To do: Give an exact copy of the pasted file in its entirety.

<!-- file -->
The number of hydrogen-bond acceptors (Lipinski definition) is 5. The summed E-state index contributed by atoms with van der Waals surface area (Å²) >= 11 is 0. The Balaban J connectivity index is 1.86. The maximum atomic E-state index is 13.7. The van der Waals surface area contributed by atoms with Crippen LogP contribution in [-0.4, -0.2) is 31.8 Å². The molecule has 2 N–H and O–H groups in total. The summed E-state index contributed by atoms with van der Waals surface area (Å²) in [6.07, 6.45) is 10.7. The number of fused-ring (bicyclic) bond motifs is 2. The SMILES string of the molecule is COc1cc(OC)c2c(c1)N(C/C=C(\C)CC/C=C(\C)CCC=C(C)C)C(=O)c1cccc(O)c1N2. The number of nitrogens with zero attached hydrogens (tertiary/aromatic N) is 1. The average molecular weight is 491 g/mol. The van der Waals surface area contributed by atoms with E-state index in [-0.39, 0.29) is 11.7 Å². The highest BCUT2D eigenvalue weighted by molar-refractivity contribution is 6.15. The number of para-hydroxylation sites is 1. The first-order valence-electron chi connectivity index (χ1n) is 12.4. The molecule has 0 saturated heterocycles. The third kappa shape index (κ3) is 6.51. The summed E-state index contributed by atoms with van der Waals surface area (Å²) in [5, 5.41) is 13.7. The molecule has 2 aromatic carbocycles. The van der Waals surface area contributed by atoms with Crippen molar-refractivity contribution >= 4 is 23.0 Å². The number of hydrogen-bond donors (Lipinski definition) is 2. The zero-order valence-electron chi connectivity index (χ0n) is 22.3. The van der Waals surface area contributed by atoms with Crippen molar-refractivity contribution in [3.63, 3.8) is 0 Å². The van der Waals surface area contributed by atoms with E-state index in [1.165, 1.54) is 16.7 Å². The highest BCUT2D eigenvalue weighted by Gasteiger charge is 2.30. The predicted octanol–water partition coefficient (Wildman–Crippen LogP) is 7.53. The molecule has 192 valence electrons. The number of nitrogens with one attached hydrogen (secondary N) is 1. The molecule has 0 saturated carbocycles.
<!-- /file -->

The number of hydrogen-bond acceptors (Lipinski definition) is 5. The summed E-state index contributed by atoms with van der Waals surface area (Å²) >= 11 is 0. The Balaban J connectivity index is 1.86. The maximum atomic E-state index is 13.7. The van der Waals surface area contributed by atoms with Crippen LogP contribution in [-0.4, -0.2) is 31.8 Å². The molecule has 2 N–H and O–H groups in total. The summed E-state index contributed by atoms with van der Waals surface area (Å²) in [6.07, 6.45) is 10.7. The number of fused-ring (bicyclic) bond motifs is 2. The SMILES string of the molecule is COc1cc(OC)c2c(c1)N(C/C=C(\C)CC/C=C(\C)CCC=C(C)C)C(=O)c1cccc(O)c1N2. The number of nitrogens with zero attached hydrogens (tertiary/aromatic N) is 1. The average molecular weight is 491 g/mol. The van der Waals surface area contributed by atoms with E-state index in [-0.39, 0.29) is 11.7 Å². The highest BCUT2D eigenvalue weighted by molar-refractivity contribution is 6.15. The number of para-hydroxylation sites is 1. The first-order valence-electron chi connectivity index (χ1n) is 12.4. The molecule has 0 saturated heterocycles. The third kappa shape index (κ3) is 6.51. The summed E-state index contributed by atoms with van der Waals surface area (Å²) in [5, 5.41) is 13.7. The molecule has 2 aromatic carbocycles. The van der Waals surface area contributed by atoms with Crippen molar-refractivity contribution >= 4 is 23.0 Å². The number of hydrogen-bond donors (Lipinski definition) is 2. The zero-order valence-electron chi connectivity index (χ0n) is 22.3. The van der Waals surface area contributed by atoms with Crippen molar-refractivity contribution in [3.63, 3.8) is 0 Å². The van der Waals surface area contributed by atoms with E-state index in [1.165, 1.54) is 16.7 Å². The highest BCUT2D eigenvalue weighted by Gasteiger charge is 2.30. The predicted octanol–water partition coefficient (Wildman–Crippen LogP) is 7.53. The molecule has 192 valence electrons. The number of nitrogens with one attached hydrogen (secondary N) is 1. The molecule has 0 saturated carbocycles.